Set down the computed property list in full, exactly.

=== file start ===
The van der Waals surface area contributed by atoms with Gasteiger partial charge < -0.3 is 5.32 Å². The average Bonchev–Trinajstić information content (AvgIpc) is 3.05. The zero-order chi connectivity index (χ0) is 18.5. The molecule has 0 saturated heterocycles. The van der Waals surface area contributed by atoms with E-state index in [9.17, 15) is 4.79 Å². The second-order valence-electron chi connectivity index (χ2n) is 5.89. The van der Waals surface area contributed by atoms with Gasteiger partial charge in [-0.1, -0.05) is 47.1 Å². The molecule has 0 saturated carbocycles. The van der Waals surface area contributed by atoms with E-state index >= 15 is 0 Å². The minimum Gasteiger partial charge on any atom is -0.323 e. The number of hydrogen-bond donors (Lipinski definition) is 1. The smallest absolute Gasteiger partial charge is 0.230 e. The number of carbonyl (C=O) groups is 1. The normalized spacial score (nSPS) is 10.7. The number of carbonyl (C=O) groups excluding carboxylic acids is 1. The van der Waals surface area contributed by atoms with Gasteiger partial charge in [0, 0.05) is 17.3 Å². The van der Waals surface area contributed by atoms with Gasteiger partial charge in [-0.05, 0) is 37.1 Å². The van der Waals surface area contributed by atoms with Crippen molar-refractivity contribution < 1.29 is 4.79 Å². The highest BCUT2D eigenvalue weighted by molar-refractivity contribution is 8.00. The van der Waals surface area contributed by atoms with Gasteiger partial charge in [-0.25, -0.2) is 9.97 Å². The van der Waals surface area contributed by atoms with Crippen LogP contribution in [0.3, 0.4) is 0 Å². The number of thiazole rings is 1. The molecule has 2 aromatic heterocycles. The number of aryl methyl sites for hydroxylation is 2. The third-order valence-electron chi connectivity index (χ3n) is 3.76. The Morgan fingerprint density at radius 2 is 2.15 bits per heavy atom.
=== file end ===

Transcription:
The van der Waals surface area contributed by atoms with Gasteiger partial charge < -0.3 is 5.32 Å². The average Bonchev–Trinajstić information content (AvgIpc) is 3.05. The zero-order chi connectivity index (χ0) is 18.5. The molecule has 0 saturated heterocycles. The van der Waals surface area contributed by atoms with E-state index in [9.17, 15) is 4.79 Å². The second-order valence-electron chi connectivity index (χ2n) is 5.89. The van der Waals surface area contributed by atoms with Gasteiger partial charge in [-0.1, -0.05) is 47.1 Å². The molecule has 0 saturated carbocycles. The van der Waals surface area contributed by atoms with E-state index >= 15 is 0 Å². The minimum Gasteiger partial charge on any atom is -0.323 e. The number of hydrogen-bond donors (Lipinski definition) is 1. The smallest absolute Gasteiger partial charge is 0.230 e. The number of carbonyl (C=O) groups is 1. The normalized spacial score (nSPS) is 10.7. The number of carbonyl (C=O) groups excluding carboxylic acids is 1. The van der Waals surface area contributed by atoms with Gasteiger partial charge in [0, 0.05) is 17.3 Å². The van der Waals surface area contributed by atoms with Gasteiger partial charge in [-0.05, 0) is 37.1 Å². The van der Waals surface area contributed by atoms with Crippen molar-refractivity contribution < 1.29 is 4.79 Å². The highest BCUT2D eigenvalue weighted by molar-refractivity contribution is 8.00. The van der Waals surface area contributed by atoms with Gasteiger partial charge in [-0.25, -0.2) is 9.97 Å². The van der Waals surface area contributed by atoms with Crippen LogP contribution in [0.3, 0.4) is 0 Å². The number of thiazole rings is 1. The molecule has 2 aromatic heterocycles. The number of aryl methyl sites for hydroxylation is 2. The third-order valence-electron chi connectivity index (χ3n) is 3.76. The Morgan fingerprint density at radius 2 is 2.15 bits per heavy atom.